Exclusive: Q&A with Suits' Meghan Markle

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When we learned that Meghan Markle would be making a pit-stop at the Hearst Tower on her trip to New York last week, we could barely contain our excitement. Meghan, and her character on USA's hit show Suits are both quintessential MC women — ladies chock-full of ambition and intelligence, with a keen eye for style and an admirable amount of strength. Needless to say, we jumped at the opportunity to chat candidly with Meghan about her work on Suits, her travel aspirations, and of course, her character's beyond-killer paralegal wardrobe.

Marie Claire: You were an English major in college! How did you decide you wanted to get into acting, and how did you make that transition?

Meghan Markle: I had always been the theater nerd at Northwestern University. I knew I wanted to do acting, but I hated the idea of being this cliché — a girl from L.A. who decides to be an actress. I wanted more than that, and I had always loved politics, so I ended up changing my major completely, and double-majoring in theater and international relations. By my junior year I had finished most of my credits, and so I applied for an internship at the U.S. Embassy, so I ended up working in the embassy in Buenos Aires for a few months. It was their economic devaluation and our Secretary of the Treasury at the time, Paul O'Neill, was there, so I'm 20 years old, in Buenos Aires, in a motorcade, doing that whole thing. I thought for sure I would still have a career in politics. Then I came back to L.A. for Christmas, and a friend of mine from college introduced me to this manager. He saw a student film that I had done and said, "You know what, you're going to make money, and I'll take 10 percent, and I think you should stick around." I was really spoiled because I booked my first audition, so it's the biggest tease because you think, "Oh, this is easy." All things considered, I'm so grateful and fortunate that I have a show now that's doing well, but it's not easy. It was definitely a struggle.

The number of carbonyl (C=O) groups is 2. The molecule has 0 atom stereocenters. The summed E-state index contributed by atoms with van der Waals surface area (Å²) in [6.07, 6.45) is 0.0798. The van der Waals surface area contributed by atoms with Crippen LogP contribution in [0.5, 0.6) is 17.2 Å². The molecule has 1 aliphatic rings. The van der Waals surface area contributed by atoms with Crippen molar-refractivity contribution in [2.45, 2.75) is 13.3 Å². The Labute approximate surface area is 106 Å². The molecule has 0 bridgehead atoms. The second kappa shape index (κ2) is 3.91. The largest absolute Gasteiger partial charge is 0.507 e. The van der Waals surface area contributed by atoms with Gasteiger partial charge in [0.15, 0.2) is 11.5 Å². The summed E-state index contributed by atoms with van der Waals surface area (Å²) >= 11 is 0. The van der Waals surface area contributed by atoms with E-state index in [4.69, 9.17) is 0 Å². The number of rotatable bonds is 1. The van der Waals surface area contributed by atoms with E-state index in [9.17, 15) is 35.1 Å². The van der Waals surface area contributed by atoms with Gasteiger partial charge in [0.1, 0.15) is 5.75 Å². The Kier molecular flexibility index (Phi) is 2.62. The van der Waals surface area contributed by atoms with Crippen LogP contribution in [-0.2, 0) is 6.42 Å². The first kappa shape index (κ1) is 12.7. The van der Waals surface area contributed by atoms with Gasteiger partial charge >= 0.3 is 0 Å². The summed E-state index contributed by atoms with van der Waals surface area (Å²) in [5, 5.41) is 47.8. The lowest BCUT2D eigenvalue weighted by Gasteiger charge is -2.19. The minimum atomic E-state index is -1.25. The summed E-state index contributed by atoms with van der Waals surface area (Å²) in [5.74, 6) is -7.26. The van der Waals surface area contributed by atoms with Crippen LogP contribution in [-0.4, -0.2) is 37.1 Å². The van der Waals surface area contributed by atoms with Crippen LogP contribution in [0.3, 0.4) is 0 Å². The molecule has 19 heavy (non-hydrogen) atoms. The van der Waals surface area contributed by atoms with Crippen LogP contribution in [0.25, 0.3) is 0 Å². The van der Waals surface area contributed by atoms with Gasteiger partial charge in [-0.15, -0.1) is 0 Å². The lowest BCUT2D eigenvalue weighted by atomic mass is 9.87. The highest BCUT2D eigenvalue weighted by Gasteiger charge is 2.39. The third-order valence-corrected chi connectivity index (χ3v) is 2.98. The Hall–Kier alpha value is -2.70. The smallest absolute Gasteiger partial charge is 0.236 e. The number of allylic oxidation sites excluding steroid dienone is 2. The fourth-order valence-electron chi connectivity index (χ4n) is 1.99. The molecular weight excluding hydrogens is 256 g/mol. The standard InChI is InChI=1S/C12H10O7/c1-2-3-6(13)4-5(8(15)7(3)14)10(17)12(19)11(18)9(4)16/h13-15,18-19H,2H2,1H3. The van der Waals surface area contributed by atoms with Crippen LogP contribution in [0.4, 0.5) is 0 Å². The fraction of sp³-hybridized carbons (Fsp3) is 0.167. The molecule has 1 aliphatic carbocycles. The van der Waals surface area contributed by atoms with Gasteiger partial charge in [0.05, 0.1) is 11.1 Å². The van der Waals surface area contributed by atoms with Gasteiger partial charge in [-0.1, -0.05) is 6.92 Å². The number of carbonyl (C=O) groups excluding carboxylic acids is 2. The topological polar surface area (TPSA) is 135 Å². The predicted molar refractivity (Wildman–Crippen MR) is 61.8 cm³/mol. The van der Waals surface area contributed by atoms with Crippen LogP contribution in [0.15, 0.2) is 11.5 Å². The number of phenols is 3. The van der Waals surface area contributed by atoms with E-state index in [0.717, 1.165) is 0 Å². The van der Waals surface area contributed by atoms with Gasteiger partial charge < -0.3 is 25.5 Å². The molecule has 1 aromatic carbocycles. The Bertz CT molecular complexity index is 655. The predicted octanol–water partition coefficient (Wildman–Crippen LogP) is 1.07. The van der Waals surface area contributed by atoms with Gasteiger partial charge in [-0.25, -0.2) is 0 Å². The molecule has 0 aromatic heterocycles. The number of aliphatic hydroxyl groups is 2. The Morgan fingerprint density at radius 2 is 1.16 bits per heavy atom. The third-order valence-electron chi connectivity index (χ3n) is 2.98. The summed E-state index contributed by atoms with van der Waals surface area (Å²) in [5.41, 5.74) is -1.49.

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MC: This is true for any industry. It's always a struggle to get to that next level, and then to the one beyond that.

MM: Before Suits, I did a pilot every single year. I even did a pilot for ABC with Patrick J. Adams, who plays Mike Ross on the show, like six years ago.

MC: So you've known him for forever!

MM: So long! TV has always seen us in the same way. He's the rough-around-the-edges guy, I'm the polished girl, and there's that "Will they ever be together?" tension. It's crazy to finally have a pilot that has more than the longevity of one season — this is like my cup runneth over.

MC: What's next for you in the show?

MM: We ended last season on quite a... moment. Right now what they're delving into is the idea of "Can Mike and Rachel be a couple?" Now she knows this secret of his — she knows that he's been deceptive with her for all this time — and whether shess able to forgive that. I imagine the viewers are ready for the cat-and-mouse game with them to be over, and to really just see like what they could be like together. There is an episode coming up that's sort of like Guess Who's Coming to Dinner? where Mike Ross goes to the Zane household. They're casting my mom now, and he really gets to see her whole world. I don't know if this will last throughout the course of this entire season, but I can't imagine that happily-ever-after comes this early on. It's happy for now.

MC: We just know it's going to derail somehow, so we, the viewers, are just waiting for that.

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MM: Especially with the merger with the British firm, there's all these new, charming men coming into the firm, so that will potentially create a rift. But also Rachel has all these other aspirations — obviously the law school thing is very much on the forefront — so, if she ends up getting into another law school that is not in New York, then that would certainly change the game. Right now she's applying to Stanford, so then what? Right now I'm at the mercy of the writers to figure it out.